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Yes there are, but it is a grey area if you include rare, uncommon, creative or archaic readings. People can be creative especially when it comes to kun-readings. Even for a kanji usually used only in compounds you might find a stand-alone usage if you're looking hard enough. Some of these need okurigana, eg. 隷う【したがう】 or 悠か【はるか】, but some don't, eg. ...


Turns out this character is a fairly common ryakuji (abbreviated character) of the common honorific [御]{ご} go-, as in [御飯]{ごはん} gohan, so the full word is [御夢想]{ごむそう} go-musou, the name of the hot spring where the ryokan was located. Another example here.


灰 (はい) 灰色 (はいいろ) 茶 (ちゃ) 茶色 (ちゃいろ) 黄 (き) 黄色 (きいろ) 銀 (ぎん) 銀色 (ぎんいろ) I'm not 100% sure, but the trend seems to be attaching いろ directly to the standalone word. Going from this, I would assume that 麻色 is read as あさいろ. Apologies for not being able to provide a confident answer.


It's read like a regular compound word, あさいろ Here's a passage from Aozora Bunko with furigana: 何か妙な[粉]{こな}をふりかけた[麻色]{あさいろ}の[縮]{ちぢ}れ毛の[鬘]{かずら}である。


Actually 邪 has a long history of being used for its sound alone, going back at least to the Warring States Shakespeare, Zhuangzi: 天之蒼蒼、其正色邪。其遠而無所至極邪。 The sky looks very blue. Is that its real color, or is it because it is so far away and has no end? [tr. Burton Watson] Here the character 邪 is twice used simply to represent the sound of asking a ...


Google searches for this are pretty useful. There are sites like Jisho.org (http://beta.jisho.org/) that can tell you if something is usually written in kana. It also gives you alternative kanji forms. I don't know too many specifics, but the suggestions given by Google or Microsoft Word usually suffice. Please correct my errors though. Here's a good ...


The ordinal prefix 第 is read だい. This is sense two in 大辞泉: [接頭]数を表す語に付いて、ものの順序を表すのに用いる。「世界―一の都会」「―五巻」「―三レース」「―六感」 The counter 話 is read わ, and it attaches to Sino-Japanese numerals such as いち. Put it all together and you get だいいちわ.


Better use kana instead of some weird or wrong kanji if you're not certain In natural languages, the meaning of words are often extended, changed and modified to fit the speakers needs. Just look up some basic verbs in an English dictionary. When two of these meanings are far enough apart, we can call it two separate words, and it makes sense to use a ...


大辞林 says 命運 そのこと(もの)の存続にかかわる重大な運命。「—が尽きる」「国家の—」 the keywords being 存続にかかわる重大な, that is 命運 is serious and may affect the continuance of the thing or person whose 命運 is being discussed. WWWJDICT gives "doom" as translation; I don't think it is a good translation, but thematically it fits very well, it's a kind of fate that may be the last fate the ...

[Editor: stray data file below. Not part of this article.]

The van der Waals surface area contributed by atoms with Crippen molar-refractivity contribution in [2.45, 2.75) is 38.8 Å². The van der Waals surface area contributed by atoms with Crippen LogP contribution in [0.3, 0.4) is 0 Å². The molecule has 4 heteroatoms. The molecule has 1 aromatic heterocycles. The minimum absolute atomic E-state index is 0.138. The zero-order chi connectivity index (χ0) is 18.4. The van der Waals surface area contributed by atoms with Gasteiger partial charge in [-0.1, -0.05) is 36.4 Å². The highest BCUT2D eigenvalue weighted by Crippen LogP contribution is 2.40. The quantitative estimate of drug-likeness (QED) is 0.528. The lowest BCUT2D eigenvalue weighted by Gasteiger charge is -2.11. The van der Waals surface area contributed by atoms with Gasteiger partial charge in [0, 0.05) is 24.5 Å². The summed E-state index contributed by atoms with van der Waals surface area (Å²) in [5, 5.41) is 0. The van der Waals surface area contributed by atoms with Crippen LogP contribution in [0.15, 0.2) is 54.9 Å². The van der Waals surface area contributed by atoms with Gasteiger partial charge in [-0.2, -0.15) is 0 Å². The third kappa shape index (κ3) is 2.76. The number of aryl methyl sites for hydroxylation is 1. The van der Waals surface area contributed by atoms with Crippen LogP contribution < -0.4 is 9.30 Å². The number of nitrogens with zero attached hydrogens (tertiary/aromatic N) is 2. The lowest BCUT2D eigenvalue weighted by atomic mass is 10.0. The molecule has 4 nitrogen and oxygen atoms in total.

Both means stomach, but おなか or 腹【はら】 refers to the whole abdomen, while 胃【い】 specifically refers to this organ between the esophagus and the duodenum.


ハッカー is widely recognized by the general population in the narrow sense OP indicated. But if you use this in, say, Japanese Stack Overflow, it will soon be corrected. "Hey, don't use ハッカー in that way! They're not criminals!" クラッカー specifically refers to the evil ones, and is preferred by IT professionals. That said, both ハッカー and クラッカー are still a bit ...


No. There isn't a single kanji nor a compound which means "hacker". Jisho.org returns no results when searching kanji, and only words containing ハッカー when searching words. People would just rather write new terms in katakana than to create a new kanji for them. However, as blutorange stated, the Chinese word for it is 黒客 (pronounced hēikè), but of course, ...


The Crimson "month of flowers". Or Crimson March.


According to a dictionary, 花つ月 is an alternative name for March, the third month of the year in the traditional Japanese calendar. (I didn't know that.) So 緋色の花つ月 means March in Crimson or something like that.


If it were 学生 without たち in the first sentence, I would probably interpret it as a single student, until "専門スタッフ3人と学生約20人" in the middle of the article. At that point, I would notice the ambiguity and probably think the article is poorly-written. I assume a 68-page book can be designed by a single college student who majors in design, so the plurality was ...


I am going to say that is mainly because it was newspaper article writing, which is expected to be rather precise by the general public. It is just not written the same way we speak. Even if 「たち」 had not been used, well over 90% of the readers would have understood it to be plural from the context. 90%, however, is not a good enough number for a ...


Although in some contexts 学生 can be plural (in fact the way you propose to change the sentence MAY be read that way), as both @istrasci and @dainichi stated, it could lead to confusion as it could mean either one or many students. Adding the たち confirms that it refers to more that one student and removes this ambiguity. デザイン専攻の学生が記念誌を作成した。 The ...

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